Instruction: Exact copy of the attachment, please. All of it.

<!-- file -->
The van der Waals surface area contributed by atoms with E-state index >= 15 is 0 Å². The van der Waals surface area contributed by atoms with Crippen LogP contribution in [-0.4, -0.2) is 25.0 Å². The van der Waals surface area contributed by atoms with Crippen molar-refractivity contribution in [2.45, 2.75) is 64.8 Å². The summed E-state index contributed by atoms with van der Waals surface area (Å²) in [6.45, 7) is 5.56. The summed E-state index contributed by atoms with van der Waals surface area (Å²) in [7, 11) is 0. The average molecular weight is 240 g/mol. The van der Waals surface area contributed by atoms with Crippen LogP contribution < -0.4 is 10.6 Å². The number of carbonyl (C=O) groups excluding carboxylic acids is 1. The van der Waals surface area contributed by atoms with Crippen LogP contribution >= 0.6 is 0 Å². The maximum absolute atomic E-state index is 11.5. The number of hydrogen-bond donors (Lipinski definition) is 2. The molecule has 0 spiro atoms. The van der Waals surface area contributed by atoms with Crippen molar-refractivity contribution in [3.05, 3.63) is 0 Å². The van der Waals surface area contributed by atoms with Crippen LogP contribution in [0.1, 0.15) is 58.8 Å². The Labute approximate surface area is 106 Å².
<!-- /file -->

The van der Waals surface area contributed by atoms with E-state index >= 15 is 0 Å². The van der Waals surface area contributed by atoms with Crippen LogP contribution in [-0.4, -0.2) is 25.0 Å². The van der Waals surface area contributed by atoms with Crippen molar-refractivity contribution in [2.45, 2.75) is 64.8 Å². The summed E-state index contributed by atoms with van der Waals surface area (Å²) in [6.45, 7) is 5.56. The summed E-state index contributed by atoms with van der Waals surface area (Å²) in [7, 11) is 0. The average molecular weight is 240 g/mol. The van der Waals surface area contributed by atoms with Crippen LogP contribution < -0.4 is 10.6 Å². The number of carbonyl (C=O) groups excluding carboxylic acids is 1. The van der Waals surface area contributed by atoms with Crippen LogP contribution >= 0.6 is 0 Å². The maximum absolute atomic E-state index is 11.5. The number of hydrogen-bond donors (Lipinski definition) is 2. The molecule has 0 spiro atoms. The van der Waals surface area contributed by atoms with Crippen molar-refractivity contribution in [3.05, 3.63) is 0 Å². The van der Waals surface area contributed by atoms with Crippen LogP contribution in [0.1, 0.15) is 58.8 Å². The Labute approximate surface area is 106 Å².